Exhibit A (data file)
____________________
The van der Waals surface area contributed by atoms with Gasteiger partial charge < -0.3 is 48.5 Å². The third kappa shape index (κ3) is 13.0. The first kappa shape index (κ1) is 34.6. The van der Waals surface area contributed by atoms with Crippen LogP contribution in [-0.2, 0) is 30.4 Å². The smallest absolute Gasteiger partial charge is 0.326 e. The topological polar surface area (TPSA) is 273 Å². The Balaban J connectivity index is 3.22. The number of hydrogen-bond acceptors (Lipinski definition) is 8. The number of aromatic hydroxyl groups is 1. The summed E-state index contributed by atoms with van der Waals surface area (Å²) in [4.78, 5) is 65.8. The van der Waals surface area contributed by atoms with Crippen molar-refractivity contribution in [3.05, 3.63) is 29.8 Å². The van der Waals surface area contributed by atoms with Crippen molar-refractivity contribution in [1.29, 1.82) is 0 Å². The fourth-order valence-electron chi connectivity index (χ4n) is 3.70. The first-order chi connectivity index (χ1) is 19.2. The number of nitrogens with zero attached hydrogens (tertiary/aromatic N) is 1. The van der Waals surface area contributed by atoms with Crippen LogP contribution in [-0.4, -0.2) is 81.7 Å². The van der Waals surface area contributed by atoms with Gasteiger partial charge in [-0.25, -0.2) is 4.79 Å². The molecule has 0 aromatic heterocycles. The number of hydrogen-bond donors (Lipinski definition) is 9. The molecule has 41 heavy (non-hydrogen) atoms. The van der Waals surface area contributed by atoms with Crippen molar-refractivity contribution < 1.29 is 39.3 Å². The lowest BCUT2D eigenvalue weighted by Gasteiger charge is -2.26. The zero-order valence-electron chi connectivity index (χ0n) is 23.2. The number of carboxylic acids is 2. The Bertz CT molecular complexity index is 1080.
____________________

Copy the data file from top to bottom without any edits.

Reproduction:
The van der Waals surface area contributed by atoms with Gasteiger partial charge < -0.3 is 48.5 Å². The third kappa shape index (κ3) is 13.0. The first kappa shape index (κ1) is 34.6. The van der Waals surface area contributed by atoms with Crippen LogP contribution in [-0.2, 0) is 30.4 Å². The smallest absolute Gasteiger partial charge is 0.326 e. The topological polar surface area (TPSA) is 273 Å². The Balaban J connectivity index is 3.22. The number of hydrogen-bond acceptors (Lipinski definition) is 8. The number of aromatic hydroxyl groups is 1. The summed E-state index contributed by atoms with van der Waals surface area (Å²) in [4.78, 5) is 65.8. The van der Waals surface area contributed by atoms with Crippen molar-refractivity contribution in [3.05, 3.63) is 29.8 Å². The van der Waals surface area contributed by atoms with Crippen molar-refractivity contribution in [1.29, 1.82) is 0 Å². The fourth-order valence-electron chi connectivity index (χ4n) is 3.70. The first-order chi connectivity index (χ1) is 19.2. The number of nitrogens with zero attached hydrogens (tertiary/aromatic N) is 1. The van der Waals surface area contributed by atoms with Crippen LogP contribution in [-0.4, -0.2) is 81.7 Å². The van der Waals surface area contributed by atoms with Gasteiger partial charge in [-0.25, -0.2) is 4.79 Å². The molecule has 0 aromatic heterocycles. The number of hydrogen-bond donors (Lipinski definition) is 9. The molecule has 41 heavy (non-hydrogen) atoms. The van der Waals surface area contributed by atoms with Crippen molar-refractivity contribution < 1.29 is 39.3 Å². The lowest BCUT2D eigenvalue weighted by Gasteiger charge is -2.26. The zero-order valence-electron chi connectivity index (χ0n) is 23.2. The number of carboxylic acids is 2. The Bertz CT molecular complexity index is 1080.